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Effect of high water temperature (33 degrees C) on the clinical and virological outcome of experimental infections with white spot syndrome virus (WSSV) in specific pathogen-free (SPF) Litopenaeus vannamei

Muhammad Rahman, CM ESCOBEDO-BONILLA, Mathias Corteel, JJ DANTAS-LIMA, Mathieu Wille UGent, VA SANZ, Maurice Pensaert, Patrick Sorgeloos UGent and Hans Nauwynck UGent (2006) AQUACULTURE. 261(3). p.842-849
abstract
White spot syndrome virus (WSSV) is the most lethal pathogen of cultured shrimp. Previous studies done with undefined WSSV titers showed that high water temperature (32-33 degrees C) reduced/delayed mortality of WSSV-infected shrimp. This study evaluated the effect of high water temperature on the clinical and virological outcome of a WSSV infection under standardized conditions. Groups of specific pathogen-free Litopenaeus vannamei were challenged either by intramuscular or oral routes with a low (30 SID50) or a high (10,000 SID50) virus titer. Shrimp were kept (i) continuously at 27 degrees C, (ii) 30 degrees C or (iii) 33 degrees C; (iv) maintained at 33 degrees C before challenge and 27 degrees C afterwards, or (v) kept at 27 degrees C before challenge and 33 degrees C afterwards. Shrimp were maintained at the respective temperatures for 120 h before challenge and 120-144 h post challenge (hpc). Gross signs and mortality were monitored every 12 h until the end of the experiment. Dead and surviving shrimp were screened for WSSV infection (VP28-positive cells) by indirect immunofluorescence (1117). Shrimp kept continuously at 27 degrees C or 30 degrees C, or switched to 27 degrees C post challenge developed gross signs within 24 hpc, first mortalities at 36-60 hpc and 100% cumulative mortality between 60 and 144 hpc depending on the virus titer. All dead shrimp were WSSV-positive. In contrast, shrimp kept at 33 degrees C continuously or after WSSV challenge showed no signs of disease and low mortalities (0-30%) regardless of the virus titer. Dead and surviving shrimp were WSSV-negative. Further, early virus replication was studied in two groups of shrimp: one maintained at 27 degrees C before and after challenge and one switched from 27 degrees C to 33 degrees C after challenge with 10,000 SID50. Immunohistochemistry (IHC) analysis showed that WSSV-positive cells were first displayed at 12 hpc in shrimp kept at 27 degrees C and by 24 hpc the infection became systemic. In contrast, shrimp kept at 33 degrees C did not display WSSV-positive cells at 12 or 24 hpc. This work confirms previous reports that high water temperature prevents the onset of disease and significantly reduces mortality of WSSV-inoculated shrimp regardless of the route of inoculation or virus titer used. This strategy may have practical applications to control WSSV in tropical shrimp farming countries.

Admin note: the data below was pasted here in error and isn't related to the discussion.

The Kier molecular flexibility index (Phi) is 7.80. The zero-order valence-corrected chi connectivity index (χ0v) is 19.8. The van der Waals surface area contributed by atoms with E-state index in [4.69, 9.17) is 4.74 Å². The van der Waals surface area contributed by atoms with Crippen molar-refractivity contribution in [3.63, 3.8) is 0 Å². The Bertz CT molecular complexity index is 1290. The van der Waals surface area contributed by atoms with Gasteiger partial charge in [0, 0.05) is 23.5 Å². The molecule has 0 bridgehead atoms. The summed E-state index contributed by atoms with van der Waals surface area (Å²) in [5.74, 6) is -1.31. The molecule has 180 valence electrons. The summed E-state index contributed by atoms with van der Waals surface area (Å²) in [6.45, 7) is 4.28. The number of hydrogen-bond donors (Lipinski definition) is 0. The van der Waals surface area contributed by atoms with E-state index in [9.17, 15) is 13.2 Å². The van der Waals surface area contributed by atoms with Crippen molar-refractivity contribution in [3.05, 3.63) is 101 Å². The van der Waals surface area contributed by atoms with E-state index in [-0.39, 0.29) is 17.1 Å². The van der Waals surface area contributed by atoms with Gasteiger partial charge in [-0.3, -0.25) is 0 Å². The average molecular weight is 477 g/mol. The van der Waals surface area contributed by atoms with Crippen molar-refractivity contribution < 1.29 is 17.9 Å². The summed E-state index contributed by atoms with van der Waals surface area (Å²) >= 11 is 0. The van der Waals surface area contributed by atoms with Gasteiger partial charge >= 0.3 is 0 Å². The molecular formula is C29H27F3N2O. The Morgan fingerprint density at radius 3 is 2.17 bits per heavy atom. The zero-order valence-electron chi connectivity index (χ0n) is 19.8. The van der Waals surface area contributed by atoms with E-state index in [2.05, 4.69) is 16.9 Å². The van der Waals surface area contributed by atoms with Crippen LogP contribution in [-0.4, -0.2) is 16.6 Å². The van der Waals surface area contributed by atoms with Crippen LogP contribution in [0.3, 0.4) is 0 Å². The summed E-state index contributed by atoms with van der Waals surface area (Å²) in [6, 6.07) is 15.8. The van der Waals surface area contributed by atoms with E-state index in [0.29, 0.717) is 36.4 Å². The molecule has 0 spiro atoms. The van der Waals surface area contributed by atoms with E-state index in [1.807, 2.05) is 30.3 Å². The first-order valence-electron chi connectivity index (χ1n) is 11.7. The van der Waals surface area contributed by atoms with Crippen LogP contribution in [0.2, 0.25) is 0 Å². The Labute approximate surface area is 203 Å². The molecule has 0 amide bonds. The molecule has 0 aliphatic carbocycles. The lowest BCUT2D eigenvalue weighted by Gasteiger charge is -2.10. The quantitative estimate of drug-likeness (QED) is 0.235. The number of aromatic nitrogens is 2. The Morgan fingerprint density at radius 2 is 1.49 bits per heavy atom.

Please use this url to cite or link to this publication:
author
organization
year
type
journalArticle (original)
publication status
published
subject
journal title
AQUACULTURE
Aquaculture
volume
261
issue
3
pages
842-849 pages
publisher
Elsevier Science
Web of Science type
Article
Web of Science id
000242469100002
JCR category
FISHERIES
JCR impact factor
2.081 (2006)
JCR rank
3/41 (2006)
JCR quartile
1 (2006)
ISSN
0044-8486
language
English
UGent publication?
yes
classification
A1
id
353168
handle
http://hdl.handle.net/1854/LU-353168
date created
2007-01-29 08:37:00
date last changed
2016-12-19 15:44:38
@article{353168,